Reading time: 4 minutes

Advertising and marketing campaigns can make people feel excited, surprised or afraid. There’s no denying that a well-executed parody marketing campaign can make people laugh. Marketers, however, should be wary of the intellectual property issues that arise when they are using someone else’s work to create material. This article will discuss two areas of IP law, and the questions marketers should turn their attention to when creating a parody campaign.

Area of Law Legal Question
Copyright How much of, and for what purpose, will I be reusing someone else’s copyright?
Trade Marks Am I using a parody trade mark as a trade mark? 

Copyright and Copyright material

Copyright subsists in original artistic works including images, videos, music and writing. For this reason, copyright will attach automatically to most of what a marketer creates. As the copyright owner, the marketer then has the exclusive right to reproduce, republish or reuse the material, or to give others permission to do so. If another party uses your copyrighted material with your permission, they will have infringed the copyright and may have to pay damages.

Marketers should take care to identify whether they are using copyrighted material that another party owns. If so, ensure you seek permission from the owner before using it in your own work. There are, however, certain exceptions to this rule.

Fair Dealing Exceptions

The Copyright Act 1968 (Cth) (Copyright Act) lists certain purposes for which a creator does not need to ask permission from the original copyright owner to reproduce their work, namely:

  • research or study;
  • criticism or review;
  • parody or satire;
  • reporting news; or
  • professional legal advice

Marketers can rely on the parody or satire exception as a defence to claims of copyright infringement.

Parody and Satire

The parody and satire exemption falls under the broader heading of ‘fair dealing exceptions’ (i.e. the use of the copyright material for parody or satire must be considered ‘fair’).

The Copyright Act does not define parody and satire. Rather, we rely on the court’s interpretation and general definition to determine whether the material would fall under the fair dealing exceptions.

A parody is a humorous imitation of a piece of work, for instance, a reworked logo of PUMA as TUNA with a fish image. Satire, on the other hand, is usually presented for the purpose of ridicule or criticism. 

The fair dealing exception requires more than the mere presence of humour. You need to know how much of the material you are using is your own work. This is a key factor that the courts consider when determining whether your use of the material is considered ‘fair’.

Parodying Trade Marks

Most trade mark owners are less than enthusiastic about other businesses parodying their mark. While a business may not approve of the parody trade mark, its use is not necessarily unlawful.

Are You Using the Sign ‘As a Trade Mark?’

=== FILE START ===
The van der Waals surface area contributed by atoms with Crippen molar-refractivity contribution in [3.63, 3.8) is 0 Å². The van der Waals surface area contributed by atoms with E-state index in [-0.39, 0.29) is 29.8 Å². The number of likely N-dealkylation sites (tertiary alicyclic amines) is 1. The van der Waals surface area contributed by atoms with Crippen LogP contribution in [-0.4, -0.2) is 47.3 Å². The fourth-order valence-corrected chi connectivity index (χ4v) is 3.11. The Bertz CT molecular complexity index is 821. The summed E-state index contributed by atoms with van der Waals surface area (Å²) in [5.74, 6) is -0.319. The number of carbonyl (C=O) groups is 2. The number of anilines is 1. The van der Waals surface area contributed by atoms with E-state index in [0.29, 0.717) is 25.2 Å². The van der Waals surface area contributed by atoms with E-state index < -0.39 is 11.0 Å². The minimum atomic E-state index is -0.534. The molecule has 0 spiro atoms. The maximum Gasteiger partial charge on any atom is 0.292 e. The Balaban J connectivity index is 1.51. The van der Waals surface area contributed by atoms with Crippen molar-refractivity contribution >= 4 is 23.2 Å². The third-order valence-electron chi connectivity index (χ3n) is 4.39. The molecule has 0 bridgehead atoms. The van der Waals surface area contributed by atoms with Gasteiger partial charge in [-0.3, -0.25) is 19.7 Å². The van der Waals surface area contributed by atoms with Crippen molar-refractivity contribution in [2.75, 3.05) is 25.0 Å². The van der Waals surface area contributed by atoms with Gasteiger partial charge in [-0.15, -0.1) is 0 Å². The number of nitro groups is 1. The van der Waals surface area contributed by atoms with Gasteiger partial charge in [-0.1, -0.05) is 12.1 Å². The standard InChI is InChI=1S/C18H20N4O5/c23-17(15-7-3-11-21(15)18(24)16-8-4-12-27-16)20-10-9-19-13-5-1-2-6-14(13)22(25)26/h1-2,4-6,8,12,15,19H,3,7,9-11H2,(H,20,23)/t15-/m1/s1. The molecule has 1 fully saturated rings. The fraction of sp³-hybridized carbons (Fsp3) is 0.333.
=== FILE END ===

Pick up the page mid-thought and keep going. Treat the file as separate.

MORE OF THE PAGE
When it comes to trade mark infringement, the alleged infringer must be using the trade mark as a trade mark. This means that the alleged infringer is using the mark to distinguish their goods or services from other business (i.e. to create a brand that is the same or similar to another business).

A mere reference to the mark or using it as a descriptive term in advertising material may not necessarily be ‘use as a trade mark’. In these instances, you can use another business’ trade mark without infringing their IP rights. You should ask, “will consumers associate our parody brand with the original brand?”

Key Takeaways

Marketers should understand how copyright and trade marks will apply to their campaigns and take care to avoid infringement when parodying another brand. You should make is as clear as possible that your campaign is a parody, spoof or satirical comment of the original work and that your campaign is not associated with the original business.

If you have any questions or need assistance navigating through the relevant IP laws for your campaign, get in touch with our specialist IP lawyers on 1300 544 755. 


Australia’s Global Talent Visa: How to Attract Top Talent

Thursday 7 October | 11:00 - 11:45am

Understand how to navigate Australia’s complex migration system to attract top overseas talent with our free webinar.
Register Now

5 Essential Contracts for your Online Business

Thursday 14 October | 11:00 - 11:45am

Learn which key contracts will best protect your online business with our free webinar.
Register Now

Key Considerations When Buying a Business

Thursday 11 November | 11:00 - 11:45am

Learn which questions to ask when buying a business to avoid legal and operational pitfalls, so you can hit the ground running. Join our free webinar.
Register Now

About LegalVision: LegalVision is a tech-driven, full-service commercial law firm that uses technology to deliver a faster, better quality and more cost-effective client experience.

The majority of our clients are LVConnect members. By becoming a member, you can stay ahead of legal issues while staying on top of costs. From just $119 per week, get all your contracts sorted, trade marks registered and questions answered by experienced business lawyers.

Learn more about LVConnect

Need Legal Help? Get a Free Fixed-Fee Quote

If you would like to receive a free fixed-fee quote or get in touch with our team, fill out the form below.

Our Awards

  • 2020 Excellence in Technology & Innovation Finalist – Australasian Law Awards
  • 2020 Employer of Choice Winner – Australasian Lawyer
  • 2021 Fastest Growing Law Firm - Financial Times APAC 500
  • 2020 AFR Fast 100 List - Australian Financial Review
  • 2021 Law Firm of the Year - Australasian Law Awards
  • 2019 Most Innovative Firm - Australasian Lawyer